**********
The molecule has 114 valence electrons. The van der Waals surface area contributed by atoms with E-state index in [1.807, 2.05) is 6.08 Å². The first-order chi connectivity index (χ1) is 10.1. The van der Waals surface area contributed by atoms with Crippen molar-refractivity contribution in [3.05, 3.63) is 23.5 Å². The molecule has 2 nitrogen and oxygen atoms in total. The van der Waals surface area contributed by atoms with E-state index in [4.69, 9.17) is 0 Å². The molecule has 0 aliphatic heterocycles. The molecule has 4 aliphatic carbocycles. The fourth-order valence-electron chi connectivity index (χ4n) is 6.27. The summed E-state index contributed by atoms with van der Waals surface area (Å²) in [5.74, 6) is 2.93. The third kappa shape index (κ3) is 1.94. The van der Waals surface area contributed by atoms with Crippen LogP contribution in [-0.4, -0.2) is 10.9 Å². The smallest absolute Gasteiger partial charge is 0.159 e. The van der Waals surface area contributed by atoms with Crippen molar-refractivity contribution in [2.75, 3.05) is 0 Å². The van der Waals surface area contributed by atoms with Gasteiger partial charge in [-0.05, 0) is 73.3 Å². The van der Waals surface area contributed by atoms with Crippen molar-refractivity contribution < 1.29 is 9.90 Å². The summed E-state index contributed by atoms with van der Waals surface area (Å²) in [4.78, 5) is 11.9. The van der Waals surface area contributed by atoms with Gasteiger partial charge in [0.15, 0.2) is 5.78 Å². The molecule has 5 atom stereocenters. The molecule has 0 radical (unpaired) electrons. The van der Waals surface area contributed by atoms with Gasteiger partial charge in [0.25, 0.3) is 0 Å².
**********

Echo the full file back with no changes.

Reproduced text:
The molecule has 114 valence electrons. The van der Waals surface area contributed by atoms with E-state index in [1.807, 2.05) is 6.08 Å². The first-order chi connectivity index (χ1) is 10.1. The van der Waals surface area contributed by atoms with Crippen molar-refractivity contribution in [3.05, 3.63) is 23.5 Å². The molecule has 2 nitrogen and oxygen atoms in total. The van der Waals surface area contributed by atoms with E-state index in [4.69, 9.17) is 0 Å². The molecule has 0 aliphatic heterocycles. The molecule has 4 aliphatic carbocycles. The fourth-order valence-electron chi connectivity index (χ4n) is 6.27. The summed E-state index contributed by atoms with van der Waals surface area (Å²) in [5.74, 6) is 2.93. The third kappa shape index (κ3) is 1.94. The van der Waals surface area contributed by atoms with Crippen LogP contribution in [-0.4, -0.2) is 10.9 Å². The smallest absolute Gasteiger partial charge is 0.159 e. The van der Waals surface area contributed by atoms with Crippen molar-refractivity contribution in [2.75, 3.05) is 0 Å². The van der Waals surface area contributed by atoms with Gasteiger partial charge in [-0.05, 0) is 73.3 Å². The van der Waals surface area contributed by atoms with Crippen molar-refractivity contribution < 1.29 is 9.90 Å². The summed E-state index contributed by atoms with van der Waals surface area (Å²) in [4.78, 5) is 11.9. The van der Waals surface area contributed by atoms with Gasteiger partial charge in [0.15, 0.2) is 5.78 Å². The molecule has 5 atom stereocenters. The molecule has 0 radical (unpaired) electrons. The van der Waals surface area contributed by atoms with Gasteiger partial charge in [0.25, 0.3) is 0 Å².